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The Museum has a good representative collection of miniature paintings of the Pahari School of Art, and also a good number of miniatures of the Rajasthani idiom, and paintings concerned with the Sikh Art. Almost all important centres of Pahari Schools are represented in the collection of miniatures. Thematically also, there are some rare examples of sets of paintings not found elsewhere. Also there are many paintings in the nature of portraits of different rajas who patronized the Pahari schools of painting. Most of the paintings were executed by and large by anonymous painters but there are a few examples in the collection wherein the painters are identifiable either by inscribed labels or by comparison with similar representations already identified. There are paintings accompanied by inscriptions mentioning the name of the painter or the patron.

An illustration from
Laur Chanda Romance, Gouache on paper, Central India, c 1550 A.D.
Click to enlarge
Ten Gurus, Water colour on paper, By Bhai
Puran Singh, Punjab Plains, c 1882 A.D.
Click to enlarge

Two or three sets of paintings in the collection stand apart for their quality. For example, mention should be made of the Laur Chanda and Pahari Gita Govinda sets and also a unique set from Kangra depicting the major narratives of the Shiva Purana.

The Rajasthani and Sikh Schools are also similarly represented in the collection. However, the portraits of the rajas, nobles and courtiers form the points of special interest in the paintings of these schools. In the Sikh school of painting there is the visual documentation of ordinary people pursuing their respective professions. There are some drawings and sketches both of the Rajasthani and Pahari Schools of Arts.

Akbar (1556-1605) is the founder of Mughal Painting. After he had consolidated his political power, he built a new capital at Fatehpur Sikri where he collected artists from India and Persia . More than a hundred painters were employed, most of whom were Hindus from Gujarat, Gwalior and Kashmir.. They worked under the two Persian master-artists Abdus Samad and Mir Sayyid Ali, but they were encouraged and inspired by Akbar.

The stories of Amir Hamza, an uncle of the Prophet, were illustrated by Mir Sayyid Ali. The paintings of the Hamza-nama are of large size, 20 x 27" and were painted on cloth. They are in the Persian safavi style. Brilliant red, blue and green colours predominate; the pink, eroded rocks and the vegetation, planes and blossoming plum and peach trees are reminiscent of Persia . However, Indian tones appear in later work, when Indian artists were employed.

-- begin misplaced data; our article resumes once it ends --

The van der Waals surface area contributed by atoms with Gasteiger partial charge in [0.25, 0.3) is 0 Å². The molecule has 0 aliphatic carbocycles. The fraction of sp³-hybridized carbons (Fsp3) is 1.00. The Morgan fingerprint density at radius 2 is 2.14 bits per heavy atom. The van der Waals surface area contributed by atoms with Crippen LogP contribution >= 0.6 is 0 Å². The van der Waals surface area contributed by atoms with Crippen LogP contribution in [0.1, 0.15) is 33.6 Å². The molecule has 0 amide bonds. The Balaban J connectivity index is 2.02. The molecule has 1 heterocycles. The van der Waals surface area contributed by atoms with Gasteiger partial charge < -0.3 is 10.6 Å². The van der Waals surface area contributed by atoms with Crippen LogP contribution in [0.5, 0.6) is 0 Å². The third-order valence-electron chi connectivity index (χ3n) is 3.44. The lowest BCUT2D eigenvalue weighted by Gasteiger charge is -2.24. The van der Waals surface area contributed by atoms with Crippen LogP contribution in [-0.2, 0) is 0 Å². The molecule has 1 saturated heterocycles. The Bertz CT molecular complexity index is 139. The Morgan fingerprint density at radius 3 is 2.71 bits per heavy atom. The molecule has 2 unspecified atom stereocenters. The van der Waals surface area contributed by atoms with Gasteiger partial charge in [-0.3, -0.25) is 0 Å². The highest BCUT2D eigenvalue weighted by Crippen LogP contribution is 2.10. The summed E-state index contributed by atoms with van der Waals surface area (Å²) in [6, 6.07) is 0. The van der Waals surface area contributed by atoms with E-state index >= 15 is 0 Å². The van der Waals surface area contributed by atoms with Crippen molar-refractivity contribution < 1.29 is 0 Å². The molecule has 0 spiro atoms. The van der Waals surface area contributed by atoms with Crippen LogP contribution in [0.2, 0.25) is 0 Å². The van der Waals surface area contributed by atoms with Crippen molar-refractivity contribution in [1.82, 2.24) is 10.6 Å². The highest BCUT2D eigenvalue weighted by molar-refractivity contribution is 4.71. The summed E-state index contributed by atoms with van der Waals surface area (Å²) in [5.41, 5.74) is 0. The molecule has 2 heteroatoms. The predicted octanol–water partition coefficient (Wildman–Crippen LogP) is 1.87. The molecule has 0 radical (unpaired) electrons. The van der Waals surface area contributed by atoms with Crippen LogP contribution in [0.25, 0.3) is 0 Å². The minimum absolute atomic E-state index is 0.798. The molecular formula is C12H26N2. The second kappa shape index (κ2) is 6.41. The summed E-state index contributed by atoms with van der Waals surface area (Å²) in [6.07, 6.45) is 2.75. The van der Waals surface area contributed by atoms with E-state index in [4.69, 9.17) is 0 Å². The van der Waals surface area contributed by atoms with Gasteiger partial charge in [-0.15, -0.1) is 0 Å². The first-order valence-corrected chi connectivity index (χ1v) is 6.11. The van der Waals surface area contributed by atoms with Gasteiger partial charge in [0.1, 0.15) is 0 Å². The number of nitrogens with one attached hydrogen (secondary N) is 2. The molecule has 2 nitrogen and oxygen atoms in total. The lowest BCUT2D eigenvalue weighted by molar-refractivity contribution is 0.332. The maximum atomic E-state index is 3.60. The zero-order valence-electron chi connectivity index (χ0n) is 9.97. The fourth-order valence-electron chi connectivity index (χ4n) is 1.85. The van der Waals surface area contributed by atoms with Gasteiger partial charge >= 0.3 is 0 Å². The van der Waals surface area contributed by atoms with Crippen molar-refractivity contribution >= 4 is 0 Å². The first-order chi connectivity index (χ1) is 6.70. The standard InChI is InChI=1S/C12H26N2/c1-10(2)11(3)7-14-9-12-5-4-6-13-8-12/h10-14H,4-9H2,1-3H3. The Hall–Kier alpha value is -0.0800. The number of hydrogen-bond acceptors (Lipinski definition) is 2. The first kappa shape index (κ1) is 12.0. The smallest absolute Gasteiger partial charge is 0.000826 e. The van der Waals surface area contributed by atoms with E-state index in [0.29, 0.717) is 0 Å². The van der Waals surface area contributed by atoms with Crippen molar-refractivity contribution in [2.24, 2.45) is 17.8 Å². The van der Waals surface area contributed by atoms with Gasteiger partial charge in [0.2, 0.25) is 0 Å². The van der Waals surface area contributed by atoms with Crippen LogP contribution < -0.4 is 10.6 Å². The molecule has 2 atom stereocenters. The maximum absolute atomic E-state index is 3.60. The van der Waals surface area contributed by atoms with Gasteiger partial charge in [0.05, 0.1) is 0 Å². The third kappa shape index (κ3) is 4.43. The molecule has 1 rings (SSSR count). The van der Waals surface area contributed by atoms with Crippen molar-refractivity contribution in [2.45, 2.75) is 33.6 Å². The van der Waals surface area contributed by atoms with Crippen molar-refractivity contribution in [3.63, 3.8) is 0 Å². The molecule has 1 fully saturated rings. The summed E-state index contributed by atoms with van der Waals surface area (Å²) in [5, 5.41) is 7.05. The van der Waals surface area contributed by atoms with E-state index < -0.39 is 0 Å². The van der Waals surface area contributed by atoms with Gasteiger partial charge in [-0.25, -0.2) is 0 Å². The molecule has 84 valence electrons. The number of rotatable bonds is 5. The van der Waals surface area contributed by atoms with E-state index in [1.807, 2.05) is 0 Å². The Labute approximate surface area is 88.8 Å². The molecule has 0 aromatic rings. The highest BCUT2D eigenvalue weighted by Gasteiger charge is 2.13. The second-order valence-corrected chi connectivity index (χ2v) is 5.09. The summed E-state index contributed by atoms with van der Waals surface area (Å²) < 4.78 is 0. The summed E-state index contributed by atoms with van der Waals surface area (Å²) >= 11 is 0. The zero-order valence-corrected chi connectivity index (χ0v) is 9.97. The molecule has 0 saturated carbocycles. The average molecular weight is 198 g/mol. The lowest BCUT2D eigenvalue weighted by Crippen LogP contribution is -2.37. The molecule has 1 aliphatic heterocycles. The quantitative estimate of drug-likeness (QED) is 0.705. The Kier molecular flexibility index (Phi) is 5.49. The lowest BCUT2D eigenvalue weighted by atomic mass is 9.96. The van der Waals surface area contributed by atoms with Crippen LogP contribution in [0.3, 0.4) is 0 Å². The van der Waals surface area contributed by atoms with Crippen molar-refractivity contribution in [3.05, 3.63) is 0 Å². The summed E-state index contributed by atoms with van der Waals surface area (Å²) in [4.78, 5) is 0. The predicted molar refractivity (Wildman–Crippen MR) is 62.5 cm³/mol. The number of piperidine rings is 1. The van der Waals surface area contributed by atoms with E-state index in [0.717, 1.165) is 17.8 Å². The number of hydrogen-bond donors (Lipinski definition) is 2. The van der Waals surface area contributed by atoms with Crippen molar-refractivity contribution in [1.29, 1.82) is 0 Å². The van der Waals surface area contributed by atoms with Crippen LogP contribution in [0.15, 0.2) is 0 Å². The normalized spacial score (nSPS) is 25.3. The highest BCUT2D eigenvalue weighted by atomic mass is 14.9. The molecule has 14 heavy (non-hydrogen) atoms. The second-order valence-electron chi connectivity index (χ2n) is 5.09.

Akbar was also interested in the Hindu classics and he ordered his artists to illustrate the epics of the Ramayana and the Mahabharta. The illustrated Mahabharata, called Razm-nama, now in the Palace Museum at Jaipur, contains 169 full page paintings and was completed in 1581. The chief artist was Daswanath.

Much of the painting of the Akbar period show a restless energy; the painters in their work reflected the exuberant activity of their patron. Figures are shown in hurried movement and the compositions are crowded. This is particularly so in the 'Timur-nama,' 'Babar-nama' and 'Akbar-nama,' the great pictorial sagas of the Mughal rulers. Among the chief artists of the 'Akbar-nama', Basawan excelled in depicting elephants, horses and crowds of soldiers all in the thick of battle.

Jehangir (1605-1627), the son and successor of Akbar, was a lover of nature. Whenever he came across an unusual animal, bird or plant he asked his artists to paint it. His artist Mansur excelled in the painting of birds, and animals and flowering plants.

Portraiture and durbar scenes were also encouraged by Jehangir. His most talented portrait painters were Abul Hasan and Bishan Das. In the portraits of Jehangir we see for the first time the nimbus painted behind his head. Albums of painting became fashionable. Some of the paintings have exquisite borders of floral arabesques painted in gold. Sometimes figures of birds and animals and elaborate landscapes are introduced in the borders.

Emperor Shah Jehan in darbar, Gouache on paper,
c 17th century A.D.
Click to enlarge